Loading ...
Sorry, an error occurred while loading the content.

Re: Use of 3rd Perfect Number in GJn

Expand Messages
  • chaptim45
    ... Tim Staker says: I don t see how the ancients could have NOT done this. If you are using a numerical system based upon your alphabet, I think the numbers
    Message 1 of 3 , May 1, 2012
    • 0 Attachment
      --- In gthomas@yahoogroups.com, "Mike Grondin" <mwgrondin@...> wrote:
      > Why is it neglected? Although I may be being unfair, two
      > causes occur to me: (1) biblical scholars don't believe that
      > authors/scribes would do such a thing (as far as we know,
      > they usually didn't, but that they sometimes did is surely
      > sufficient to entertain the possibility),

      Tim Staker says:

      I don't see how the ancients could have NOT done this. If you are using
      a numerical system based upon your alphabet, I think the numbers would
      just pop out at you.

      It is like when we see a long string of random numbers (using the
      Hindu-Arabic system), our eyes immediately look for a pattern of numbers
      that we are familiar with. Now, imagine if all the letters we used were
      numbers. It would be hard, I think, not to see numerical values of the
      words before us.

      The Attics were using the alphabet for numbers since the 7th century
      bce. The Ionians were doing this by the 4th century bce.

      Gematria was a long established practice. The earliest historical
      example is that of Sargon II of Assyria (8th century bce) who had a wall
      built with a length to match the numerical value of his name.

      This isn't just a "DaVinci code" pursuit. I think there's a strong case
      to be made for number counting in manuscripts.

      Tim Staker
      Indianapolis, Indiana
    • Mike Grondin
      Well said, Tim. I think that one of the reasons that Biblical scholars are reluctant to accept the idea of numerical design is that they re not all that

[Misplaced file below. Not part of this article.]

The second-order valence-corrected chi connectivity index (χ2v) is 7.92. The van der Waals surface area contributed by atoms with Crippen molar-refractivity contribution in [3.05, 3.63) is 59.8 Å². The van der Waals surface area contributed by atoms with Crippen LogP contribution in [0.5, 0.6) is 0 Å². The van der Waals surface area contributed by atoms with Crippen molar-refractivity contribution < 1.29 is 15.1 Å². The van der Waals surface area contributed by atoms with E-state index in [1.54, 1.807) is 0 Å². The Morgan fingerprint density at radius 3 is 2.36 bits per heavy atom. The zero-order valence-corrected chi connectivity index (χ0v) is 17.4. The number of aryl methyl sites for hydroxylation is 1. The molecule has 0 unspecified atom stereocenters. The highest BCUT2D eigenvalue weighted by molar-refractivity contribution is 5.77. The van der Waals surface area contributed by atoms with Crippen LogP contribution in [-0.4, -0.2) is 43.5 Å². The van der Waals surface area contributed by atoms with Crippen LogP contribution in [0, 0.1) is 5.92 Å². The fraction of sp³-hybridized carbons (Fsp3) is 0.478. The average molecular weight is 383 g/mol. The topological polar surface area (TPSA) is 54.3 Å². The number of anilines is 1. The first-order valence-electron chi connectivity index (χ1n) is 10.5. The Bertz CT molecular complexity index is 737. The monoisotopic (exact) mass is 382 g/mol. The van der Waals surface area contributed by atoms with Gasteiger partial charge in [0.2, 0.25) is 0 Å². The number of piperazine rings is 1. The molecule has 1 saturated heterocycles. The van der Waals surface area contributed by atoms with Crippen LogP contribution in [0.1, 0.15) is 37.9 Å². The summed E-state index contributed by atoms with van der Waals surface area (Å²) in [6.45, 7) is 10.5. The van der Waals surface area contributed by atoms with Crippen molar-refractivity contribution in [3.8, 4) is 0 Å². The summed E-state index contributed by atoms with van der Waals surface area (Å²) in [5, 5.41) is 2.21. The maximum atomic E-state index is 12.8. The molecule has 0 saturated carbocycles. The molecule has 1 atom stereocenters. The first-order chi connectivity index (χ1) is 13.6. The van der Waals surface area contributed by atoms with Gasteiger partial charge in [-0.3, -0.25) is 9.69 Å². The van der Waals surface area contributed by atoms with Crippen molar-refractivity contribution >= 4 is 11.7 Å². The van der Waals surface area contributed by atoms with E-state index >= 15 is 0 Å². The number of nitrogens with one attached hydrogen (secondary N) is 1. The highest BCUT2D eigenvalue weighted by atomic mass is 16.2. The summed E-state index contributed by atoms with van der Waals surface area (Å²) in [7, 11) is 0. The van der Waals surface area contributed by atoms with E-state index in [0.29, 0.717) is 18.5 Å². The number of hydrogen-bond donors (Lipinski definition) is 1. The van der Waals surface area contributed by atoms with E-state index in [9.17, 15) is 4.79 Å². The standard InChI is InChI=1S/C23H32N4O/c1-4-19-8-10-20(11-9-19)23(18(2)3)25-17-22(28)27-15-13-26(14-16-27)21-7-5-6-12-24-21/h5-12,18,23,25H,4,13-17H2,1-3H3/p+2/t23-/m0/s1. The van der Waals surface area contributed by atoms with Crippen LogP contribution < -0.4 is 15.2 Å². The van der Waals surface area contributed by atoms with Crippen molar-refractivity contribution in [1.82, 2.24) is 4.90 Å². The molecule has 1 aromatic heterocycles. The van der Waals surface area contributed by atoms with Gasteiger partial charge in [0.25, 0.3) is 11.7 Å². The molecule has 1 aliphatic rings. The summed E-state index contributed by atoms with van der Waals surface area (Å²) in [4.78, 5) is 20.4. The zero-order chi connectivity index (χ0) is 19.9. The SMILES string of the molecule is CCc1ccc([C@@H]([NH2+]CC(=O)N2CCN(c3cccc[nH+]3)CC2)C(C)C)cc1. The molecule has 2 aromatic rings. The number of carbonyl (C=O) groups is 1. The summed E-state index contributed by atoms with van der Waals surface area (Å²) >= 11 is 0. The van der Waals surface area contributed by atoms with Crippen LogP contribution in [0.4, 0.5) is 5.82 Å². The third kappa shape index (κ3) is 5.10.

Message 2 of 3 , May 1, 2012
      • 0 Attachment
        Well said, Tim. I think that one of the reasons that Biblical scholars are
        reluctant to accept the idea of numerical design is that they're not all that
        familiar with ancient mathematics to begin with. The concept of perfect
        numbers provides an example of that. As can be seen from the Iamblichus
        book which Andrew Criddle cited, ancient mathematicians contemplated
        numbers in a way we wouldn't think of doing. In fact, the entire Iamblichus
        book is composed of observations about the numbers 1 through 10. The
        notion of perfect numbers no doubt began with the observation that the number
        six was the sum of its 'parts' (read 'divisors other than itself') 1, 2, and 3.
        Since it was desired to categorize numbers (odd-even being obvious) as to their
        properties, the relationship between a number and the sum of its parts suggested
        itself, and led to the division of even numbers into those whose parts were greater
        than, less than, or equal to the number itself. As one worked one's way through the
        numbers, the discovery of 28 as the second perfect number no doubt fostered
        confidence that perfect numbers wouldn't be too uncommon. But then it was a
        long stretch to 496, the third perfect number, and an even longer stretch to the
        4th perfect number (8128). They had no way of knowing that the 5th perfect
        number would be in the 33 millions, of course, but they certainly knew that
        perfect numbers were a rare and magical breed.
        The relevance of this is that ancient mathematicians were familiar with a
        procedure unheard-of today, viz., that of comparing a number to the sum
        of its divisors. Furthermore, it's safe to say that at least some Christian
        writers must have been aware of this practice as well. That, in turn, would
        have led not only to their familiarity with perfect numbers, but also to their
        not being disinclined to calculate that the sum of the parts of IH (18, the
        parts of which are 1, 2, 3, 6, and 9) is 21, the tens root of 210, the value of
        IS, as they contemplated the meaning of abbreviations for the sacred name.
        To show that the writers/redactors of some Christian texts used their
        mathematical knowledge for the design of hidden textual structures presents
        a further difficulty, given that improbable numerical coincidences do occur.
        That's the stuff of all those books and internet sites that give real scholarship
        a bad name by attributing authorship of the Bible to God hisself. The trick is
        to distinguish (human) intentionality from random coincidence. Part of that
        (but only part of it), I think, is that the former often involves a word or name
        that is meaningful to the author of the text, whether it be the names of Jesus
        (and Thomas, in the case of GTh), or the word 'monogenhs' in GJn. Matt's
        genealogy is relevant here also, since it provides a case where the structure
        isn't hidden, but the relationship to the name 'David' is.
        Mike Grondin
      Your message has been successfully submitted and would be delivered to recipients shortly.